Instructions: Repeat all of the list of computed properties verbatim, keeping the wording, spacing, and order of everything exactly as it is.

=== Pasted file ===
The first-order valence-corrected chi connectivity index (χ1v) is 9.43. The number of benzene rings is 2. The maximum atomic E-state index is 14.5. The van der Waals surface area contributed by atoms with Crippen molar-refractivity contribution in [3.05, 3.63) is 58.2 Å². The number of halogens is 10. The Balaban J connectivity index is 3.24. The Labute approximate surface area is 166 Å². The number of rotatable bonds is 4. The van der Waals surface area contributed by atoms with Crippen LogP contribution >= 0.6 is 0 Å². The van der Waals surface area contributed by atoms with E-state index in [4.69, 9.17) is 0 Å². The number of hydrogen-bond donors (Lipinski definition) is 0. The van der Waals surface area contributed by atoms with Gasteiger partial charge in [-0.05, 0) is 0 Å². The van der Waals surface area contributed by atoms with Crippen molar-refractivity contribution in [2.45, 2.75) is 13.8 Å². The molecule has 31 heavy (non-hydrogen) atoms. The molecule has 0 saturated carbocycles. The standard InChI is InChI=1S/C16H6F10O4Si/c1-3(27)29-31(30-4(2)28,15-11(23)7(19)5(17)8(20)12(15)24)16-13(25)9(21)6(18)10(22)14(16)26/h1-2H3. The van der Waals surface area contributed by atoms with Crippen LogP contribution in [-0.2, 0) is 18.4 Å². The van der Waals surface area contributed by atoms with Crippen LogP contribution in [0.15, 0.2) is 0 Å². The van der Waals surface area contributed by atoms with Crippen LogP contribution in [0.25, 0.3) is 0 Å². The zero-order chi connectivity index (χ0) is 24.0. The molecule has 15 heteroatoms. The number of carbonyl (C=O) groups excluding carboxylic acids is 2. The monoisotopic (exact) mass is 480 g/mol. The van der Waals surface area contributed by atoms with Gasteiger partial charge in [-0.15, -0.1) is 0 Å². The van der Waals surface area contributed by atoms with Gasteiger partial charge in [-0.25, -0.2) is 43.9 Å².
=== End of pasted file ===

The first-order valence-corrected chi connectivity index (χ1v) is 9.43. The number of benzene rings is 2. The maximum atomic E-state index is 14.5. The van der Waals surface area contributed by atoms with Crippen molar-refractivity contribution in [3.05, 3.63) is 58.2 Å². The number of halogens is 10. The Balaban J connectivity index is 3.24. The Labute approximate surface area is 166 Å². The number of rotatable bonds is 4. The van der Waals surface area contributed by atoms with Crippen LogP contribution >= 0.6 is 0 Å². The van der Waals surface area contributed by atoms with E-state index in [4.69, 9.17) is 0 Å². The number of hydrogen-bond donors (Lipinski definition) is 0. The van der Waals surface area contributed by atoms with Gasteiger partial charge in [-0.05, 0) is 0 Å². The van der Waals surface area contributed by atoms with Crippen molar-refractivity contribution in [2.45, 2.75) is 13.8 Å². The molecule has 31 heavy (non-hydrogen) atoms. The molecule has 0 saturated carbocycles. The standard InChI is InChI=1S/C16H6F10O4Si/c1-3(27)29-31(30-4(2)28,15-11(23)7(19)5(17)8(20)12(15)24)16-13(25)9(21)6(18)10(22)14(16)26/h1-2H3. The van der Waals surface area contributed by atoms with Crippen LogP contribution in [-0.2, 0) is 18.4 Å². The van der Waals surface area contributed by atoms with Crippen LogP contribution in [0.15, 0.2) is 0 Å². The van der Waals surface area contributed by atoms with Crippen LogP contribution in [0.25, 0.3) is 0 Å². The zero-order chi connectivity index (χ0) is 24.0. The molecule has 15 heteroatoms. The number of carbonyl (C=O) groups excluding carboxylic acids is 2. The monoisotopic (exact) mass is 480 g/mol. The van der Waals surface area contributed by atoms with Gasteiger partial charge in [-0.15, -0.1) is 0 Å². The van der Waals surface area contributed by atoms with Gasteiger partial charge in [-0.25, -0.2) is 43.9 Å².